Senator Charles Perry held a town hall meeting in Vernon earlier this month, in advance of the special session. The town hall was held at the Wilbarger Auditorium was attended
by about 40 people. The state representative was also planned to be at the town hall, but he did not attend.
Sen. Perry discussed that he was proud of the session’s action regarding pro-life legislation and 2nd Amendment bills.
He said there were also concerns, from the winter storm in February that were not addressed.
“We were less than 10 minutes from burning down our grid. This is not a sound bit or a scare tactic, we were literally within 10 minutes of having generators burned to the ground. If that had occurred, we would have been out of power, most say months, I say years,” Perry said. “That would have been a crisis we could not have overcome. The idea we not do nothing to the grid going forward is not an option. We did some good reform, but I’m one of the few screaming we need to increase capacity.”
Perry said that in 2011, Texas had 10 to 12 percent generating capacity in reserve.
“Because of growth in Texas without adding capacity, I’m told it’s about 4 percent now. That’s too skinny to run a state this size. I’m going to continue to be a barker. We still have not had the conversation to have more capacity in reserve.”
Perry said a big loss was win Gov. Abbott vetoed a bill, HB 2667, that was passed. It would have reformed a universal service fund to provide broadband assistance to high cost rural. Perry said the bill passed 30 to 1 in the Senate and had almost universal support in the House. He said that rural Texans internet bill “on the verge of going up more than you can afford” without the economic incentive the bill provided to providers such as Santa Rosa. He urged those in attendance to contact the governor’s office to revisit the issue.
Perry took several questions from the audience.
Wilbarger General Hospital CEO Tom Siemers asked Perry about his position on the state proving reimbursement for the treatment of undocumented aliens. Siemers said: “We had one last year, undocumented for 20 years. The person had had a stroke and was admitted to the ER. There was no, nobody would accept this patient. So we cannot transfer him anyplace because no one would take him. I mean I called Washington trying to get some help, but the bottom line was it’s the hospital’s responsibility and he’s going to have free lifetime care because there was no place to transfer, and no one would accept him. I’m just wondering, if you guys talked about that because that’s an offshoot of the border policy?”
Perry responded: “Basically is there any relief to an undocumented taking residence in a hospital system and no insurance obviously, and no capacity to pay privately and becomes a burden on the system. Let’s make it clear under emergency blah blah federal act, if you show up in the ER, no matter your status, they don’t have the right to know your status, anywhere in the country, you can not be denied care. The challenge is once it moves past ER to chronic or permanent care issues, there is no system out there. It is part of the unreimbursed cost of the healthcare system,” Perry said. “I’m going to tell you politically, there’s no desire to accommodate that. That’s kind of a tragic statement but we don’t want to encourage. If you put out the free food bowl, people are going to come. … I would ask this, is that a one off that you’ve got?”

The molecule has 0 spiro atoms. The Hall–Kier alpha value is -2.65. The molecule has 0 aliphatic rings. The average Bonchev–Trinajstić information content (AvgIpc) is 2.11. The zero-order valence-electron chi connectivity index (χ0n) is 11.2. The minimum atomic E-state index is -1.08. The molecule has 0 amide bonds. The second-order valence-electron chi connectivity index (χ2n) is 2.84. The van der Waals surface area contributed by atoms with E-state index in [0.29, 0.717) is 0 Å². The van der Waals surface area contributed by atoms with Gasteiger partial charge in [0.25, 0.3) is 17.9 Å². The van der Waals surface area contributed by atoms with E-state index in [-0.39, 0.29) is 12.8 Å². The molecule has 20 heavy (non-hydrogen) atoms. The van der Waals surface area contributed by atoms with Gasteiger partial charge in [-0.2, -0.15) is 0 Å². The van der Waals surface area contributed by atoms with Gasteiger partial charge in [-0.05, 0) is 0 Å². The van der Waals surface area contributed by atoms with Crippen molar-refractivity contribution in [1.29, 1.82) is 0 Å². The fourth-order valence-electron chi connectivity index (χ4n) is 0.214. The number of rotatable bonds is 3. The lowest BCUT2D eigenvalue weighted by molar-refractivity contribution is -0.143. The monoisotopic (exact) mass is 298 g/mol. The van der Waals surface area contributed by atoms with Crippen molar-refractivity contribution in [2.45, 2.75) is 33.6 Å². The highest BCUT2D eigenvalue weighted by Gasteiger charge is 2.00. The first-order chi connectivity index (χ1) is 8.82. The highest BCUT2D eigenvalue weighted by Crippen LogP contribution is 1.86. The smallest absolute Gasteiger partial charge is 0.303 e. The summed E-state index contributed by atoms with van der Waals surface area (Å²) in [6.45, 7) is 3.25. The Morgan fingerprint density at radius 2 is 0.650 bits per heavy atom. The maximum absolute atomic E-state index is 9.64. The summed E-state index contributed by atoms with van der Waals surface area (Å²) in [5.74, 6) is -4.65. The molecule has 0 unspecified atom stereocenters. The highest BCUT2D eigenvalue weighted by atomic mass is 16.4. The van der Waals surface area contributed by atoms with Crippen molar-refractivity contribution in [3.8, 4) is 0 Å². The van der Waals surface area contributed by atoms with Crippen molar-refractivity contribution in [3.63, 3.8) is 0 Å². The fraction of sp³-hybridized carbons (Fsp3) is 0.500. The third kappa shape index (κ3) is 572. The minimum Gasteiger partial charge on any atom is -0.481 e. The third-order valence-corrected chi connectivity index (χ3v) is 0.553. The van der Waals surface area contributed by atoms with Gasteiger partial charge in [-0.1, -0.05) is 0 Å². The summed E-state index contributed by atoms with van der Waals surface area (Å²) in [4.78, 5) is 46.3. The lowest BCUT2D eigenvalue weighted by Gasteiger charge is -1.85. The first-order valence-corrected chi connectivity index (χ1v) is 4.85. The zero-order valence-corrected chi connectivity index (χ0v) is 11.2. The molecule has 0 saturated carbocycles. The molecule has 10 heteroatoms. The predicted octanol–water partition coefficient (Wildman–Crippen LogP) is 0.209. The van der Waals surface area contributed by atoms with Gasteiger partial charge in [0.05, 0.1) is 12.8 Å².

“Actually, it is the second one we’ve had,” Siemers responded.
“Well you are going to have more because we are going to have more immigrants,” Perry responded.
“Well actually that’s my point,” Siemers said.
“I will say this, there’s an opportunity to have a conversation, if you think it’s just down in the valley or in Houston, it’s all the way across the state. There may be money from the Feds, we may be able to get that covered by the Feds, because it’s their problem they created. That’s a conversation that needs to ensue. We haven’t had that yet,” Perry said.
Sheriff Brian Fritze asked Perry to speak on the state opening up more mental health beds for inmates. “Right now in my jail I’ve got three of my five special holding cells taken up, for seven months now, waiting on MHR beds. And we’ve got zero movement on it,” Fritze said. “We’re running at max capacity a lot of the time. We’re having to call the department and say we can’t take any.”
“It’s been a problem. It’s been a problem for 10 years and I’ve been screaming at the top of my lungs,” Perry responded. He said that $1.7 billion has been spent on mental health beds in the metro areas of Dallas, Houston and San Antonio, but he wants to see the money spent in west Texas. “My goal is to get transport within three hours or less. We’re not that far off if we can just get a $100 million bucks. A $100 million out here fixes everybody’s world.”
Another question was asked if the state was looking at moving the rural state hospitals to urban areas.
“I have not heard that at all,” Perry said, adding that on the contrary, there was a movement to invest in the rural facilities. He added that if there is a problem at the hospitals getting and keeping employees to ensure safety and treatment, than that needs to be another conversation.
Perry also took questions on the special session, redistricting, critical race theory, the PUC, Chapter 313’s for schools districts, and the State Board of Plumbing Examiners regarding the Sunset Act.